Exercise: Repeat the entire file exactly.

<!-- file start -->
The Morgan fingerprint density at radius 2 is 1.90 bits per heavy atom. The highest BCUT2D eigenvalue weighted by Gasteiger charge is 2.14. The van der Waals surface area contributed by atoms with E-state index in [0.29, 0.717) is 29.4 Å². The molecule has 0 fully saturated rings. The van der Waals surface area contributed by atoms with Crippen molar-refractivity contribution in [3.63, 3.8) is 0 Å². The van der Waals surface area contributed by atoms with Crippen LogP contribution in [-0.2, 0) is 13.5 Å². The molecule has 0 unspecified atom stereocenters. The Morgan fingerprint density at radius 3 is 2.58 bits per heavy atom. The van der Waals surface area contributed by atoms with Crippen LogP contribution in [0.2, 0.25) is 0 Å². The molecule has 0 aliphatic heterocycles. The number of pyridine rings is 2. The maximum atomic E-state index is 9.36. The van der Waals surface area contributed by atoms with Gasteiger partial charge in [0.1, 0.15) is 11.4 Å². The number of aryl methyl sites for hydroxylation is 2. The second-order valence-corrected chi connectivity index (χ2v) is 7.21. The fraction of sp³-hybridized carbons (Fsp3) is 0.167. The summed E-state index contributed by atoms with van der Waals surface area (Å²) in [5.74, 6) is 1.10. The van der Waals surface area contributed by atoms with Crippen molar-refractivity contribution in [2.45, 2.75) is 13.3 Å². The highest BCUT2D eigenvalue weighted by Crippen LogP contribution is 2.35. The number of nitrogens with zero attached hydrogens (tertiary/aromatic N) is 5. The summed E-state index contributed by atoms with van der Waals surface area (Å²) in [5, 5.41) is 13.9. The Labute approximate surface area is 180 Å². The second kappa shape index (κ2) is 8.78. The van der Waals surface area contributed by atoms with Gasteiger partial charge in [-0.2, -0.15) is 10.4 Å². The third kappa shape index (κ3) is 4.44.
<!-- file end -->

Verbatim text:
The Morgan fingerprint density at radius 2 is 1.90 bits per heavy atom. The highest BCUT2D eigenvalue weighted by Gasteiger charge is 2.14. The van der Waals surface area contributed by atoms with E-state index in [0.29, 0.717) is 29.4 Å². The molecule has 0 fully saturated rings. The van der Waals surface area contributed by atoms with Crippen molar-refractivity contribution in [3.63, 3.8) is 0 Å². The van der Waals surface area contributed by atoms with Crippen LogP contribution in [-0.2, 0) is 13.5 Å². The molecule has 0 unspecified atom stereocenters. The Morgan fingerprint density at radius 3 is 2.58 bits per heavy atom. The van der Waals surface area contributed by atoms with Crippen LogP contribution in [0.2, 0.25) is 0 Å². The molecule has 0 aliphatic heterocycles. The number of pyridine rings is 2. The maximum atomic E-state index is 9.36. The van der Waals surface area contributed by atoms with Gasteiger partial charge in [0.1, 0.15) is 11.4 Å². The number of aryl methyl sites for hydroxylation is 2. The second-order valence-corrected chi connectivity index (χ2v) is 7.21. The fraction of sp³-hybridized carbons (Fsp3) is 0.167. The summed E-state index contributed by atoms with van der Waals surface area (Å²) in [5.74, 6) is 1.10. The van der Waals surface area contributed by atoms with Crippen molar-refractivity contribution in [2.45, 2.75) is 13.3 Å². The highest BCUT2D eigenvalue weighted by Crippen LogP contribution is 2.35. The number of nitrogens with zero attached hydrogens (tertiary/aromatic N) is 5. The summed E-state index contributed by atoms with van der Waals surface area (Å²) in [5, 5.41) is 13.9. The Labute approximate surface area is 180 Å². The second kappa shape index (κ2) is 8.78. The van der Waals surface area contributed by atoms with Gasteiger partial charge in [-0.2, -0.15) is 10.4 Å². The third kappa shape index (κ3) is 4.44.